There's a lot of hearsay going on, and not much in the way of diplomacy.

Orbit Wars

Russia may be launching its nuclear anti-satellite spacecraft into orbit soon — even as its own government denies that such a weapon exists.

As the New York Times reports, American intelligence officials are now warning their European counterparts that Russia's reported space nuke will be launched within the next year.

If it's launched at all, that is. Confoundingly, the intelligence community is tempering its predictions with uncertainty about whether Russia would actually blast its own satellites just to spite ours — or if it may launch a "dummy" version, as unnamed officials are quoted as calling it.

This all comes after repeated warnings from American and European officials, and began last week when the head of the House Intelligence Committee cryptically called on President Joe Biden to declassify information about a so-called "national security threat" being kept from the public.

After the enigmatic comments, the White House confirmed that it had knowledge of the Russians developing an anti-satellite space weapon, an assertion that Russian President Vladimir Putin has denied.

Last weekend, unnamed American intelligence then officials added fuel to the fire when leaking information to CNN about the weapon's purported capabilities, including the assertion that it was designed to blast out a massive energy wave that could disable a huge number of satellites, including Russia's own.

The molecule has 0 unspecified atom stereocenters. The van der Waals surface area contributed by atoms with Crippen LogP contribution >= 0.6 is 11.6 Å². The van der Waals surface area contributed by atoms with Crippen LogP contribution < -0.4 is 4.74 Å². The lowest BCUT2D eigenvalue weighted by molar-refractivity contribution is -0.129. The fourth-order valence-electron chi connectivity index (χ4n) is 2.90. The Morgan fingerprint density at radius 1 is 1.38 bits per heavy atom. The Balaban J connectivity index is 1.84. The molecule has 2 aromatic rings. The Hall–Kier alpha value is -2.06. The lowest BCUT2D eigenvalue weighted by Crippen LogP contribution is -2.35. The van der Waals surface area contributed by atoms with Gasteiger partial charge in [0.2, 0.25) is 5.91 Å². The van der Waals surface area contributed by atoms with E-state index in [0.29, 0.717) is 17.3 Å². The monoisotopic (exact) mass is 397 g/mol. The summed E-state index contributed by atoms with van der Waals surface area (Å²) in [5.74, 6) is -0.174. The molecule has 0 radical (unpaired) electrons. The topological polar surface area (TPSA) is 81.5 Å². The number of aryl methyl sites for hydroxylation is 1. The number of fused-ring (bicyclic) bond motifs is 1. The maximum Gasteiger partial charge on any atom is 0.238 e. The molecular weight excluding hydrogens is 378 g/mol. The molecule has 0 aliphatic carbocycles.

Deny Everything

With German officials warning that all that derelict space junk resulting from such a weapon could essentially destroy low-Earth orbit for everyone, it's no wonder officials are ringing alarm bells — but then again, this kind of chaos and panic may be exactly what Putin wants.

Beyond royally screwing with the entire globe's satellite capabilities, any deployment of a weapon in space would also violate the 1967 Space Treaty, which prohibits every country from launching any weapon of any kind into space.

Publicly, though, Putin said earlier this week that Russia is "categorically against" sending weapons into space.

"We not only call for the observance of the existing agreements that we have in this area," the Russian president said, per state media quoted by the NYT, "but we have proposed many times to strengthen these joint efforts."

Other Kremlin officials went so far as to suggest that the US and its European allies were making up claims of a space nuke. As Forbes reported on Friday, Kremlin spokesperson called the reports of a Russian space weapon a "malicious fabrication" and "trick" used to promote its large Ukraine aid funding bill, which is currently being debated by lawmakers.

Whichever way you slice it, the news of this alleged space weapon is sowing discord — and although we can't say for sure what's going on, this chaos does seem to be slightly benefitting the Russians as we approach the two-year anniversary of its invasion of Ukraine.

More on satellites: Massive European Satellite to Plummet Back Down to Earth Uncontrollably

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